Back surgery can leave you paralyzed.
People who take Chantix might kill themselves.
You may never wake up from a simple surgery.
These statements are all true. They also are very confusing to many of my patients when I am prescribing drugs or recommending surgery. What should they do when they hear such bad things about drugs, surgeries, or procedures? How much do they risk when they follow my advice?
It's a hard world out there, with the attorneys advertising on TV about drugs my patients have taken, with the websites devoted to the harms brought on by a drug or an immunization, with Dr. Oz and other seemingly smart people telling them things that are contrary to my advice, and with friends and neighbors who give dire warnings about the dangers of following my advice. There are so many voices out there competing with mine, that I sometimes spend more time reassuring than I do anything else. A doctor in our practice believes that Dr. Oz ought to issue a statement to doctors whenever he voices another controversial opinion as gospel fact so that we can be ready with our counter-arguments.
What can doctors do? We can't quiet the other voices that speak against us. In truth, those voices have an important role in preventing us from becoming comfortable and dogmatic in our beliefs. So how do I combat such a heavy current against our advice?
By talking about seat belts.
Seat belts can kill you, you know. You can be trapped inside your car by your seat belt and not be able to get out before your car explodes. It's not a fable; it can really happen. You may be sealing your fate to die terribly every time you buckle your seat belt.
When I say this to my patients they instantly get what I am saying. Sure, there is risk putting on a seat belt, but that is overwhelmed with the risk of not wearing it. EMT's will tell you that they rarely unbuckle a dead person.
I love using illustrations like this. I can, with a good illustration, explain a highly complex subject in very little time. They give the patient something they understand as a basis on which to consider their options. In the case of the seat belt, the analogy gives them perspective. It shows them that the people who talk about the bad stuff aren't lying (seat belts really can kill), but they aren't considering the risk of not having the surgery, taking the medicine, or getting the procedure done (seat belts save lives).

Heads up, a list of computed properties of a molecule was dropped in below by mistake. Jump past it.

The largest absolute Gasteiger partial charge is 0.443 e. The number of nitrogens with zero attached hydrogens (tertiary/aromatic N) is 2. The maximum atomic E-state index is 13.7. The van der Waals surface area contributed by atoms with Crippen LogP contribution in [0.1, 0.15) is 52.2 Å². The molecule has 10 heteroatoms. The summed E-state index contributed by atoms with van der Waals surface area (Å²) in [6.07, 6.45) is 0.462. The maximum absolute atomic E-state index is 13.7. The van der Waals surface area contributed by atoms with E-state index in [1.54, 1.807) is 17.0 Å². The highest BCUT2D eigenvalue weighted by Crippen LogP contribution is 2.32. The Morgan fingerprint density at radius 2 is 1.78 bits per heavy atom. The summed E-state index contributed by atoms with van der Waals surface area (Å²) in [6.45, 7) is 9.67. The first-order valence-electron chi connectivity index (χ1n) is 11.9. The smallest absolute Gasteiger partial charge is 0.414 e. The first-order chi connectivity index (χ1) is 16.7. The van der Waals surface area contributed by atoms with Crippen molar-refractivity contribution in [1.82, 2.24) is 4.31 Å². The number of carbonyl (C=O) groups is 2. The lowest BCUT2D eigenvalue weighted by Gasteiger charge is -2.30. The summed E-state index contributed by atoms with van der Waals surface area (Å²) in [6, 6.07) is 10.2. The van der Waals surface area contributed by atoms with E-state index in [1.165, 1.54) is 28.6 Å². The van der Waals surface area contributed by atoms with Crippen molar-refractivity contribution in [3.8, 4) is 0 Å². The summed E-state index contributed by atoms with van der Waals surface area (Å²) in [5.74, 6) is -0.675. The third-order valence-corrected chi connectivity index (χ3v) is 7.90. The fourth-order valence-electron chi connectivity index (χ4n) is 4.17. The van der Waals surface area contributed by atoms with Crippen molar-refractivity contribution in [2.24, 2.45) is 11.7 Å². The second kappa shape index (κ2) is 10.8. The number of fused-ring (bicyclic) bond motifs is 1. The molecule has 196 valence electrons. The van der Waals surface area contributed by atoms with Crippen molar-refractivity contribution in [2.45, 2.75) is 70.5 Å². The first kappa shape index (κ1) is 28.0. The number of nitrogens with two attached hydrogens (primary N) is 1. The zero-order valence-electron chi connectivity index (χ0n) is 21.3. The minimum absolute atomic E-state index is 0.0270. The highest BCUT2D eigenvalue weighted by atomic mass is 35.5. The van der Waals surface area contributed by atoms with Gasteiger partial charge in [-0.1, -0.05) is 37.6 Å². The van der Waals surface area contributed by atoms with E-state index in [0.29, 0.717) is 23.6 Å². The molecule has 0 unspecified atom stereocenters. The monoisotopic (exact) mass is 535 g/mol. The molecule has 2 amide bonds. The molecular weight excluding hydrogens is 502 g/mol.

There is the risk of over-simplifying something, or leading patients to believe something is lower risk than it really is. That's why I always follow this by talking about how I feel the risk of taking the medicine compares with that of not taking it. I don't argue against those who say Lipitor can destroy your liver, doing so would undermine my credibility because Lipitor can kill your liver; I just simply put that risk in perspective. Analogies alone don't explain things, but they do take difficult to understand concepts and bring them into a world the patient understands. From that point on, the explanation is much easier.
I used the analogy this morning explaining to a mother who was worried about the risk of ear tubes in her baby. I explained that the risk of surgery (wearing the seat belt) was much less than the risk of antibiotic over-use (not wearing the seat belt). She visibly relaxed when I said this. I am not belittling her fear, I am just putting it in perspective.
I use seat belt analogies in other ways too. Today someone told me that they never get flu shots and haven't ever gotten sick. I told them that I could have never worn a seat belt in my life (which is almost 50 years) and I would still be alive talking to them. I've never gotten into a serious accident, so seat belts have been a complete waste of time, right? The patient smiled when I said this. No, I told him, I think it was a good idea to wear them and will continue to do so. People who wear seat belts are more likely to be alive in a year than those who don't. The exact same thing is true for high-risk people and flu shots.
He still didn't get one.
I also talk about the warning labels that seat belts would have if they had to list all of the ways you could be harmed by them. Imagine a seat belt commercial done like a pharmaceutical ad: "Seat belts could choke young children, could trap you in the car and kill you, could cause bruising to the shoulder, pinching to the fingers, lacerations, and abrasions. Seat belts also could be used maliciously by older brothers to torture their younger sister. Call your mechanic if you cannot unfasten your seat belt for more than four hours."
You get the picture. So do my patients.